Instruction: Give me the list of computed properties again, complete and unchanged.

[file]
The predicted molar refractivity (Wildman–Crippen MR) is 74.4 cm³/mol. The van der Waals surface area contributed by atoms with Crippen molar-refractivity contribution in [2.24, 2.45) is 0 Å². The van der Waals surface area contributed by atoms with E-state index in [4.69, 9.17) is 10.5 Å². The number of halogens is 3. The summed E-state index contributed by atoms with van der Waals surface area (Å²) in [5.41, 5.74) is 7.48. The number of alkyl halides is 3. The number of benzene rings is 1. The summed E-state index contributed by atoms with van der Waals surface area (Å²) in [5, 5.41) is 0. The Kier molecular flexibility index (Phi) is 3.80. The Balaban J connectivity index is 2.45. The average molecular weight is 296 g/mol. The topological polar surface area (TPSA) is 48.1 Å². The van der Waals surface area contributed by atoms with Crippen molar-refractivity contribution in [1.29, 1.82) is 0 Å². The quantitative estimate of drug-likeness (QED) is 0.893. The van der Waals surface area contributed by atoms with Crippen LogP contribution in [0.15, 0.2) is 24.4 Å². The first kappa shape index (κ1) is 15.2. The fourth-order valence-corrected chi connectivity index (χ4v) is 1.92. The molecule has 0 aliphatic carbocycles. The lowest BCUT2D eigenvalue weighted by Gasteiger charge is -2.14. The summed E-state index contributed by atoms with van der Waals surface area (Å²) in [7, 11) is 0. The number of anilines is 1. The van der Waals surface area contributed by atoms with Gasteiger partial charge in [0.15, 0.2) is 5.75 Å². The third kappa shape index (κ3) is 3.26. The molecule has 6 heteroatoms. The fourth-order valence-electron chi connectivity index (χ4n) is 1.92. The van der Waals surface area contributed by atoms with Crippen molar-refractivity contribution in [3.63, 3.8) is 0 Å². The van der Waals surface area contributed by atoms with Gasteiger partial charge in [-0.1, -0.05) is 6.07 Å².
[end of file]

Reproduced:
The predicted molar refractivity (Wildman–Crippen MR) is 74.4 cm³/mol. The van der Waals surface area contributed by atoms with Crippen molar-refractivity contribution in [2.24, 2.45) is 0 Å². The van der Waals surface area contributed by atoms with E-state index in [4.69, 9.17) is 10.5 Å². The number of halogens is 3. The summed E-state index contributed by atoms with van der Waals surface area (Å²) in [5.41, 5.74) is 7.48. The number of alkyl halides is 3. The number of benzene rings is 1. The summed E-state index contributed by atoms with van der Waals surface area (Å²) in [5, 5.41) is 0. The Kier molecular flexibility index (Phi) is 3.80. The Balaban J connectivity index is 2.45. The average molecular weight is 296 g/mol. The topological polar surface area (TPSA) is 48.1 Å². The van der Waals surface area contributed by atoms with Crippen molar-refractivity contribution in [1.29, 1.82) is 0 Å². The quantitative estimate of drug-likeness (QED) is 0.893. The van der Waals surface area contributed by atoms with Crippen LogP contribution in [0.15, 0.2) is 24.4 Å². The first kappa shape index (κ1) is 15.2. The fourth-order valence-corrected chi connectivity index (χ4v) is 1.92. The molecule has 0 aliphatic carbocycles. The lowest BCUT2D eigenvalue weighted by Gasteiger charge is -2.14. The summed E-state index contributed by atoms with van der Waals surface area (Å²) in [7, 11) is 0. The number of anilines is 1. The van der Waals surface area contributed by atoms with Gasteiger partial charge in [0.15, 0.2) is 5.75 Å². The third kappa shape index (κ3) is 3.26. The molecule has 6 heteroatoms. The fourth-order valence-electron chi connectivity index (χ4n) is 1.92. The van der Waals surface area contributed by atoms with Crippen molar-refractivity contribution in [3.63, 3.8) is 0 Å². The van der Waals surface area contributed by atoms with Gasteiger partial charge in [-0.1, -0.05) is 6.07 Å².